WordPress.tv is a wonderful resource for WordPress users of all levels. They post all the videos of presentations gathered from WordCamp events all over the world. You can see some amazing speakers with excellent info to share.
The video below is from my friend Natalie MacLees who is an extremely talented WordPress designer & developer and also runs the SoCal WordPress Meetup group (highly recommended if you are in the LA area). She spoke recently at WordCamp Phoenix on how to go about setting up a WordPress site the right way. And don’t be fooled by the title…this is not your average tutorial about how to install WordPress. Read the rest of this entry »
Google Analytics is a super-powerful tool and most people only scratch the surface. Here’s a few cool features to check out that you may not have discovered yet.
Talk of responsive design, mobile apps, mobile plugins etc are all the buzz right now, but what will be the best strategy for you? If your site is not responsive, will it be worth investing in a responsive design, or should you just use a WordPress plugin to cover your bases?
Well one way to find out is to look at the mobile report within Analytics to see how many people are even trying to access your site from a mobile device. You’ll find this report under the Audience tab on the left. Click on Overview and you’ll see a simple breakdown of how many visits came via desktop vs mobile devices. Currently Analytics doesn’t distinguish between tablets and smartphones – both are ‘mobile’.
Click the pie chart icon on the right to get a nice visualization of what percentage of visitors use a mobile device.
Read the rest of this entry »
One of the differences between success and mediocrity is the amount of time we spend on activities that create movement for our business vs. time spent simply consuming information related to our business. Most of us bloggers and entrepreneurs are wearing multiple hats at any given time – juggling clients with our own projects, or perhaps juggling a day job with a new side business. When time is a limited resouce, becoming conscious of how you’re spending it is crucial.
If you have a WordPress site on GoDaddy, keep a close eye on it. This week alone two different people have come to me with site issues that have turned out to be the same exact hack. There seems to be a spate of them going on – see this thread in the WordPress forums that I came across – this is the same hack that I found. Fortunately in the cases I’ve seen it hasn’t caused a ton of damage – more a nuisance than anything, but it indicates vulnerabilities in your site. GoDaddy of course will provide you with no help at all – they won’t even check if it’s a hack, they will just assume it’s some WordPress issue and not even give you a place to start trying to fix it. I’m not a security expert so I’m not sure if the timthumb vulnerability was the way in, but in both cases that vulnerability was present. In both cases I found code added to the functions.php file as well as a few other dodgy files showing up. Read the rest of this entry »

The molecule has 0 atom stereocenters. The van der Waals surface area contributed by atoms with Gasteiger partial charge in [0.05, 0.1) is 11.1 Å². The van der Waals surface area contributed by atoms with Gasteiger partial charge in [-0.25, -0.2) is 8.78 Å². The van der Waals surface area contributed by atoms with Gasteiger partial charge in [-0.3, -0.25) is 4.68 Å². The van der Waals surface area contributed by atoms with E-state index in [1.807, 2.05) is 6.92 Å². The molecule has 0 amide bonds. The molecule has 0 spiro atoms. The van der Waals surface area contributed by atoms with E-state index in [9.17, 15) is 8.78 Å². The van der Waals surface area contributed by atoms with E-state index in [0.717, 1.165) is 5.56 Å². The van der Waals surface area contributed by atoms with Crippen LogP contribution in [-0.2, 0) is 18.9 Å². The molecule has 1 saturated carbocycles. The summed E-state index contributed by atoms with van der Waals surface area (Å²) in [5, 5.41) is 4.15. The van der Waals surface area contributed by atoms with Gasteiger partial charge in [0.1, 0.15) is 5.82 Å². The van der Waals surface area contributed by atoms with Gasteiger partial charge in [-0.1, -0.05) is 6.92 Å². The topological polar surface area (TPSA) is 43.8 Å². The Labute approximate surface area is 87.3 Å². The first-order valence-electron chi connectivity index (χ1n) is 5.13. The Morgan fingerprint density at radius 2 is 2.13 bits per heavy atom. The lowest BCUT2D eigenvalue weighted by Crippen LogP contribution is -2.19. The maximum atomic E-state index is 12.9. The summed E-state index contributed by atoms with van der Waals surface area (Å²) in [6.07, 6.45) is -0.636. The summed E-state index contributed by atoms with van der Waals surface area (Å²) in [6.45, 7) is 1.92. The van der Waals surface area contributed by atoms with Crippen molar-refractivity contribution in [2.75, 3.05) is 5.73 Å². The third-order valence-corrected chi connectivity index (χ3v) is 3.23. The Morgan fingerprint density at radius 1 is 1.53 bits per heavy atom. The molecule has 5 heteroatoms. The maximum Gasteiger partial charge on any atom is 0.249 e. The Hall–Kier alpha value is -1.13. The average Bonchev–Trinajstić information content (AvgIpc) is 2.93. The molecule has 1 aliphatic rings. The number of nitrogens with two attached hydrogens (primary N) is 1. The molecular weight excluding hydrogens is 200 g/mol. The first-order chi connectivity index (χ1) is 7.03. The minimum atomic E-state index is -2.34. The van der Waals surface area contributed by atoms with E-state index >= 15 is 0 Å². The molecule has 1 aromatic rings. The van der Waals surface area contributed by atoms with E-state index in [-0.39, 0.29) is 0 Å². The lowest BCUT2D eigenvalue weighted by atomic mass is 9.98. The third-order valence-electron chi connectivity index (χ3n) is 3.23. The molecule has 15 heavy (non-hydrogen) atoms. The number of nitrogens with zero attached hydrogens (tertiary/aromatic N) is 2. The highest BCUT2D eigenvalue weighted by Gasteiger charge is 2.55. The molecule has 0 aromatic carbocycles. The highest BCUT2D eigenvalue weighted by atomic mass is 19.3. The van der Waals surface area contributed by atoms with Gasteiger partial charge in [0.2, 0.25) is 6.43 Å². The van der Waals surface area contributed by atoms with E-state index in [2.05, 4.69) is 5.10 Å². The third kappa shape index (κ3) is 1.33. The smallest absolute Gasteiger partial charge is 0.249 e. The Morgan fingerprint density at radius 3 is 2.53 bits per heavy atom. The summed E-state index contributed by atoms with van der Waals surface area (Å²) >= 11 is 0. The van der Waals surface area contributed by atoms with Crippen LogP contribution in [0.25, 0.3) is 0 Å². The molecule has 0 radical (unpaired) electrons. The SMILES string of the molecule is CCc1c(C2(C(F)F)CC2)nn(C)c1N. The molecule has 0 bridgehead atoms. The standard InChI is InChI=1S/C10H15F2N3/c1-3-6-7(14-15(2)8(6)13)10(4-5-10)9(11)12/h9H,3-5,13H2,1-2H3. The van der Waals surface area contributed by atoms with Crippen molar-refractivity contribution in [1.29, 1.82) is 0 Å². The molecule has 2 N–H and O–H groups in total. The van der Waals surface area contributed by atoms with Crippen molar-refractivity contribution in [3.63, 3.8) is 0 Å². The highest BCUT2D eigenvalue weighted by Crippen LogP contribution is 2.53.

When the same question crops up again and again, it’s time for a blog post!
Changing your WordPress theme can be a scary prospect if you’ve already invested a lot of time and effort building your site – what if you click the button and ‘poof!’ your site becomes dust?!
So here’s a guide to what will and won’t change about your site when you switch themes. Depending on the specific themes you are switching between your experience may be more or less tricky.
The overarching rule is that anything that is a core WordPress feature will remain, and all plugins and their features will remain, but anything that is theme-specific will no longer be available to you.
So let’s dig a little deeper into what this means. Read the rest of this entry »
There are many, many ways to sell things from your WordPress site, from physical products to digital downloads or access to content. The best solution will depend on your particular circumstance and needs. While WordPress can get quite sophisticated in the ecommerce department, a lot of folks just want to be able to sell a few items quickly and easily using PayPal.
In circumstances like this where the user wants the simplest possible solution and knows they want to use PayPal, a fully featured shopping cart / ecommerce solution such as WooCommerce or Shopp might be overkill. Sometimes simple PayPal buttons will suffice.
So there are 2 primary options I recommend:
1) Generating buy butons directly from PayPal
2) Using a simple plugin to create a very basic shopping cart
Hi! I'm Lucy Beer. I believe that technology is liberating when you know how to use it, and bewildering when you don’t. That’s where I come in. I help non-techies understand and use the web to empower their personal or business mission. I'm here to share with you everything I've learned (and continue to learn) about WordPress and online marketing. Whether you need to build a website, optimize your existing site, or create a marketing strategy that works, I'll help you understand, in plain English, what you need to do to achieve your goals.